Guest Author - Barbara Sharpe
Since 1996, the Day of Silence has been, ironically, the voice for creating safe schools for all students. It began with the University of Virginia and is now taking place in more than 8,000 schools – from middle schools to colleges and universities across the country and including hundreds of thousands of students. In 2001, GLSEN (Gay Lesbian Straight Education Network) became the official organizational sponsor for the event.
Bullying in schools has always been a concern for any child who is outside of the school social norms. Bullying has been passed off as simply something children do and unavoidable. School systems frequently do not want to address bullying particularly when it involves LGBT people. According to a GLSEN study, 68% of schools have an anti-harassment policy but only 48% include LGBT students specifically.
A person does not have to be LGBT to be affected by bullying, however. Carl Walker-Hoover, an 11 year old in Massachusetts, hung himself in early April 2009 because of bullying. Despite the fact that Carl did not identify as gay, he was teased daily. His mother’s pleas to school administrators fell on deaf ears. Eliza Byard, Executive Director of GLSEN, says,. "As we mourn yet another tragedy involving bullying at school, we must heed Ms. Walker’s urgent call for real, systemic, effective responses to the endemic problem of bullying and harassment. Especially in this time of societal crisis, adults in schools must be alert to the heightened pressure children face, and take action to create safe learning environments for the students in their care. In order to do that effectively, as this case so tragically illustrates, schools must deal head-on with anti-gay language and behavior."
Please go read this article and see the picture of this young man. Carl is not just a name, he’s a real person, his mother is a real mother who tragically lost her son. It is my opinion that she lost her son because we, as a culture, still allow homophobia to go unchecked. Had that school dealt with the bullying, perhaps Carl would still be with us today.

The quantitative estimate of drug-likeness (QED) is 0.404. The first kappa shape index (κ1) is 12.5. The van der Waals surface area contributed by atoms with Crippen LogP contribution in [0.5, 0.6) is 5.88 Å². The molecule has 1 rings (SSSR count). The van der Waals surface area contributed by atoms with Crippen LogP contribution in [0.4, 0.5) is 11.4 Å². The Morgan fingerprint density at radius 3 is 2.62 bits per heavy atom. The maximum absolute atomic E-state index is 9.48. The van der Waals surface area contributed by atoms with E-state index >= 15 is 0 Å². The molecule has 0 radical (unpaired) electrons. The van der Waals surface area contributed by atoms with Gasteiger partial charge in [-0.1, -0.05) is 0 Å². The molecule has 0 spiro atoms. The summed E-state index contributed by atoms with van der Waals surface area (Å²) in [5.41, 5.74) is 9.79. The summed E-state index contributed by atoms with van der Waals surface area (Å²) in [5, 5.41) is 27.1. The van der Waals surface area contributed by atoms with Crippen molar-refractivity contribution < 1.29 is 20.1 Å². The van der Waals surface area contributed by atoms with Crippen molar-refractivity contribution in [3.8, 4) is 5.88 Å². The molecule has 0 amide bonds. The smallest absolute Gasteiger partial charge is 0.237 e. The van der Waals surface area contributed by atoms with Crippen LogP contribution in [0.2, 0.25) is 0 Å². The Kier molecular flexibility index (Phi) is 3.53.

Let’s not forget Lawrence King. Larry, as he was known, was a 13 year old boy who was murdered because he was gay. While it would be easy to brand his killer, classmate Brandon McInerney as a criminal, try him as an adult and lock him up, that doesn’t solve the problem. Some LGBT groups are saying that McInerney is as much a victim of homophobia as Larry.
We live in a society that both glorifies and demonizes sexuality. Advertisers use sex to sell everything from toothpaste to movies but, as a culture, we tend to harshly judge anyone whose sexual activity does not meet strict Puritanical guidelines. Add that to a country where the so-called “religious right” vocally condemns anything that remotely grants safety and full civil rights to LGBT people and you have an environment ripe for homophobia.
Remember, a person doesn’t have to be LGBT to be bullied. Kids are bullied for any number of reason and being or being perceived as LGBT is only one of them. Thirty-nine per cent of teens in a GLSEN study said that students are harassed based solely on their appearance, 33% because they are perceived to be LGBT. Perceived. That’s the key word, here. Carl Walker-Hoover was not gay. He was still bullied relentlessly and he is still dead.
The National Day of Silence is intended to call attention to this bullying and to encourage us all to find a way to put a stop to it. Bullying for absolutely any reason is completely unacceptable and we need to have an absolutely zero-tolerance policy regarding bullying.